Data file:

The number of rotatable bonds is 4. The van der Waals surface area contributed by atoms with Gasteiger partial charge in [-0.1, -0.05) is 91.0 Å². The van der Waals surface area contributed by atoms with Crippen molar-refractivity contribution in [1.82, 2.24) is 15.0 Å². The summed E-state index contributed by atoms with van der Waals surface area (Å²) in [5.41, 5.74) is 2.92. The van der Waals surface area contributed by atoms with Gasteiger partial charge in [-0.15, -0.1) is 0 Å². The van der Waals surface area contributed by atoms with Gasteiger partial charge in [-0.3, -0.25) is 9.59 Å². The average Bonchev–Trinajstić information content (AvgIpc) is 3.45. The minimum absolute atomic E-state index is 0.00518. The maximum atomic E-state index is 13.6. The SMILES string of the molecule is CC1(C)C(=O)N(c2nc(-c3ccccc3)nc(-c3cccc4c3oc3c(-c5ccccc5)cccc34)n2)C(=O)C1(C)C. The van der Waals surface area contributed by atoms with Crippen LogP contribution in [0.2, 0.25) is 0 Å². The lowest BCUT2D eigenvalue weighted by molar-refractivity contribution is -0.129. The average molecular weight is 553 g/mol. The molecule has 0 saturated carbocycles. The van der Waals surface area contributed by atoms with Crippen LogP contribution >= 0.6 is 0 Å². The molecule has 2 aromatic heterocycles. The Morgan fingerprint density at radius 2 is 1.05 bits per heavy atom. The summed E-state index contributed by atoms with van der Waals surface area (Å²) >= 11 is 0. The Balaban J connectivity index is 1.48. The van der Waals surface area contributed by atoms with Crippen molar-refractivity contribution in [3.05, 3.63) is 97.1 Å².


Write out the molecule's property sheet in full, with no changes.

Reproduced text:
The number of rotatable bonds is 4. The van der Waals surface area contributed by atoms with Gasteiger partial charge in [-0.1, -0.05) is 91.0 Å². The van der Waals surface area contributed by atoms with Crippen molar-refractivity contribution in [1.82, 2.24) is 15.0 Å². The summed E-state index contributed by atoms with van der Waals surface area (Å²) in [5.41, 5.74) is 2.92. The van der Waals surface area contributed by atoms with Gasteiger partial charge in [-0.15, -0.1) is 0 Å². The van der Waals surface area contributed by atoms with Gasteiger partial charge in [-0.3, -0.25) is 9.59 Å². The average Bonchev–Trinajstić information content (AvgIpc) is 3.45. The minimum absolute atomic E-state index is 0.00518. The maximum atomic E-state index is 13.6. The SMILES string of the molecule is CC1(C)C(=O)N(c2nc(-c3ccccc3)nc(-c3cccc4c3oc3c(-c5ccccc5)cccc34)n2)C(=O)C1(C)C. The van der Waals surface area contributed by atoms with Crippen LogP contribution in [0.2, 0.25) is 0 Å². The lowest BCUT2D eigenvalue weighted by molar-refractivity contribution is -0.129. The average molecular weight is 553 g/mol. The molecule has 0 saturated carbocycles. The van der Waals surface area contributed by atoms with Crippen LogP contribution >= 0.6 is 0 Å². The molecule has 2 aromatic heterocycles. The Morgan fingerprint density at radius 2 is 1.05 bits per heavy atom. The summed E-state index contributed by atoms with van der Waals surface area (Å²) >= 11 is 0. The Balaban J connectivity index is 1.48. The van der Waals surface area contributed by atoms with Crippen molar-refractivity contribution in [3.05, 3.63) is 97.1 Å².